He graduated from Boston’s School of the Museum of Fine Arts and Tufts University and has since used the art of photography to visit 31 countries (and counting) and produce visual narratives. His work has been published in the likes of Time magazine and National Geographic. He currently concentrates on his own projects that include book production and documentary work that bring many of the world’s issues to light.
Richard Sobol captivates the audience with riveting life stories.
During his visit he interacted with many of the students across the school and was impressed with the enquiring and thoughtful nature of the Regent’s students. Asking questions with subject matters that ranged from animal conservation to his own personal achievements, Sobol was not short of topics to talk about.
He said, “I’ve found the questions have been challenging and numerous so it’s clearly an inquisitive student body. The welcome here has been great.”
The Globe Theatre saw students, parents and staff arrive to fulfill their curiosity as to what an individual with a 30 year career in photography would have to offer in their presentation. It was in no time at all that it became apparent that Richard Sobol had led an incredibly interesting life, following his passion from the young age of 15.
“I started early doing photography - when I was about 15 or 16,” he explained, “I knew that I wasn’t going to make it in a corporate lifestyle; putting on a suit and tie every morning and going to an office. I wanted to make sure I was doing something I loved.”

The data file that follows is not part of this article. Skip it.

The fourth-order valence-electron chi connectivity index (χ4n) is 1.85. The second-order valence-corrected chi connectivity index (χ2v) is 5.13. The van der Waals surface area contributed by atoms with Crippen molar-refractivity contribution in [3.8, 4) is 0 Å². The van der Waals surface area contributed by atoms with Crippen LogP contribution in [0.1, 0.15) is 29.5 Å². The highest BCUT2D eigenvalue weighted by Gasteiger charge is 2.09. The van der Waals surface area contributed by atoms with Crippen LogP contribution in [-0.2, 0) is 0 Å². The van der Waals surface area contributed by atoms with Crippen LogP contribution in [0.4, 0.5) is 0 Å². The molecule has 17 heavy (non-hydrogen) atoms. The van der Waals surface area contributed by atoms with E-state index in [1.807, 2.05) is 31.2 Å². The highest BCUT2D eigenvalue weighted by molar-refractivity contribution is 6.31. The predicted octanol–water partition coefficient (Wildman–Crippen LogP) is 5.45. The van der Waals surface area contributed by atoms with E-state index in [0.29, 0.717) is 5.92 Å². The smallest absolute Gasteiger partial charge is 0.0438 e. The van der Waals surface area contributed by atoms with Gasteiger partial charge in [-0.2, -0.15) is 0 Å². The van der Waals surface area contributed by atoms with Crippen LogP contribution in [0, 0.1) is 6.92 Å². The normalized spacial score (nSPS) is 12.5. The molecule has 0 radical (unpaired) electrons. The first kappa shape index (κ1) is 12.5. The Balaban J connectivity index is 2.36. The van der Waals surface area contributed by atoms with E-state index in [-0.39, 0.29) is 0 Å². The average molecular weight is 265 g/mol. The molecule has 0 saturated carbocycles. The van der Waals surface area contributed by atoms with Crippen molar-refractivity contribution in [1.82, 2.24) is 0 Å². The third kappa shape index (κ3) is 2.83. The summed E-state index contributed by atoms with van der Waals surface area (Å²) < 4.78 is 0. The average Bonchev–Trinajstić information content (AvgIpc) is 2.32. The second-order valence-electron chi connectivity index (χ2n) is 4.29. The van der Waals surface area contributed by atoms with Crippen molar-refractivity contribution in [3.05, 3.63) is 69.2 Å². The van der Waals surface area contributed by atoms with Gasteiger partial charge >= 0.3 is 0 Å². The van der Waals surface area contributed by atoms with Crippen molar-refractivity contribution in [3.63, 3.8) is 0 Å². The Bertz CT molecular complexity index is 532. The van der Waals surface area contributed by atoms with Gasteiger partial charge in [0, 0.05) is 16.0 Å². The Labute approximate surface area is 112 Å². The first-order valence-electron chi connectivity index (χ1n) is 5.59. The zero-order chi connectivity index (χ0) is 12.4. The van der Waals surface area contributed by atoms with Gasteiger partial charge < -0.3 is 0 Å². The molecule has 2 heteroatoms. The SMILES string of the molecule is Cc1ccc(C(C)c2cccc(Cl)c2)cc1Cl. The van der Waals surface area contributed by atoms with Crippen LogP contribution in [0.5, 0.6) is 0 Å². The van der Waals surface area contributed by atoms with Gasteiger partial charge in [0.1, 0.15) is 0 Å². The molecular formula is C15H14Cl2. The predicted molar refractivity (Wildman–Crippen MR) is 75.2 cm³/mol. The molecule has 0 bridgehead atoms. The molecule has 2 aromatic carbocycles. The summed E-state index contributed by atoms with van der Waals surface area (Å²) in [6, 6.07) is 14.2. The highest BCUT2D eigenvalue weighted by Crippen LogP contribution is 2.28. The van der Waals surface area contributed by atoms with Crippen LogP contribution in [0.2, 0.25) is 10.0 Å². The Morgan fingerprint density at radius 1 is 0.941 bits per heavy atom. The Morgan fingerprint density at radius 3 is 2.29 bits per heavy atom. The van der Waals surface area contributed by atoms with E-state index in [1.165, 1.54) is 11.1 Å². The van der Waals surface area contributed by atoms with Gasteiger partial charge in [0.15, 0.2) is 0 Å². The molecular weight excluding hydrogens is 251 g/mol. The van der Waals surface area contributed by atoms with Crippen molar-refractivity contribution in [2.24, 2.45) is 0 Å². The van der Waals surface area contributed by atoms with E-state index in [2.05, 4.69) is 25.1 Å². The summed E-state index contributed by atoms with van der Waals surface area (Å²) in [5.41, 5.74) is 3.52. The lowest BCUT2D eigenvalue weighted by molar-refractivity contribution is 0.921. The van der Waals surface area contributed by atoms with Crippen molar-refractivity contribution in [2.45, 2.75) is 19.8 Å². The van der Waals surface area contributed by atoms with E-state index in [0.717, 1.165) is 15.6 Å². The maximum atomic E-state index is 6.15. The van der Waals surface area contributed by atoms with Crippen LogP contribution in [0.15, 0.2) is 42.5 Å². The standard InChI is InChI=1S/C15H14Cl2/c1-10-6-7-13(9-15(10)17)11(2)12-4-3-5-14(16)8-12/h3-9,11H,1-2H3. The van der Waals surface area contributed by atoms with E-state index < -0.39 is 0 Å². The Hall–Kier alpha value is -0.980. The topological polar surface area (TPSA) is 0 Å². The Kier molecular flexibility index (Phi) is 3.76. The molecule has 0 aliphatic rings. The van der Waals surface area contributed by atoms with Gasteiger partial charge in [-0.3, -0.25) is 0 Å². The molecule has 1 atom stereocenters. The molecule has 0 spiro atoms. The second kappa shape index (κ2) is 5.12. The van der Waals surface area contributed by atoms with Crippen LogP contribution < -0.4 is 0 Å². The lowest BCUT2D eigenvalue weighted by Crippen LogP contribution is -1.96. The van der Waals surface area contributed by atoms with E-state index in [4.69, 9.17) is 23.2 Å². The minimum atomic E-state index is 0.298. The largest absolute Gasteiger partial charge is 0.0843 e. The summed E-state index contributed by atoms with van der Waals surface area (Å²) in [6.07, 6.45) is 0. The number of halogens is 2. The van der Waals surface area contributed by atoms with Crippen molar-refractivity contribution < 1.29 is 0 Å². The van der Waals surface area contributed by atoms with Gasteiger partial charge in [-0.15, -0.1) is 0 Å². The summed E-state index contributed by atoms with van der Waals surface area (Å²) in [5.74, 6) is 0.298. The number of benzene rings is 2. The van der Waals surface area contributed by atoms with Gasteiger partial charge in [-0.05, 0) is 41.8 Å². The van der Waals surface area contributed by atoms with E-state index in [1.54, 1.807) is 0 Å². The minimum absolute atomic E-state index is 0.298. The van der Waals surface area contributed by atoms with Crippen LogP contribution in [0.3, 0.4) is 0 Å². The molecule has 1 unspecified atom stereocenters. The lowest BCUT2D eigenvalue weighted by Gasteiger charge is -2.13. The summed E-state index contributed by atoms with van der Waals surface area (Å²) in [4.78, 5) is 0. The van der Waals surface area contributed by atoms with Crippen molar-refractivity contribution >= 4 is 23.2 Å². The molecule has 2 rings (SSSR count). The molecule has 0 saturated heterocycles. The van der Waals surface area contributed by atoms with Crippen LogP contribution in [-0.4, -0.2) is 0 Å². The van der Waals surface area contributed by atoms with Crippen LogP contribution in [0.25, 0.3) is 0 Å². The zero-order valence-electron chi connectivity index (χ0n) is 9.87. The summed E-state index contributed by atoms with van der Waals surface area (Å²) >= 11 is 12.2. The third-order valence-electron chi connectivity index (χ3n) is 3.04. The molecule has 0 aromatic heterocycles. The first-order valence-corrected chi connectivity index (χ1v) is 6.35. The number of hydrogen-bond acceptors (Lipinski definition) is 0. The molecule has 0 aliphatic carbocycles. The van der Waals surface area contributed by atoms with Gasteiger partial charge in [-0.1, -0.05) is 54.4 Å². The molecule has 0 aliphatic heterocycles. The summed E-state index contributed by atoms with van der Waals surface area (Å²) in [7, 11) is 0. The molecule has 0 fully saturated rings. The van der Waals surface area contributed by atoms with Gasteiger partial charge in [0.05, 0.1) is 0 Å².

Sobol introduced his world to the Globe audience by creating a visual narrative; they shared what he has had the opportunity to see through his lenses over his years of experience. From his encounters from illegal wildlife trading to his opportunity to see the creation of an innovative building at MIT, he told his tales with passion as if the love for his career has never faded; something that many of us aspire to be able to say the same.
So how can we reach his level of achievement? Simply put: “Don’t give up - you just have to get better,” Richard Sobol explained with a smile.
“Start photographing things that interest you and that will get you a long way in terms of differentiating yourself from all the other thousands - now in the digital age hundreds of thousands - of photographers. So find something that you really care about or that you’re really passionate about.”
Richard Sobol with the Primary School’s Eco-dudes.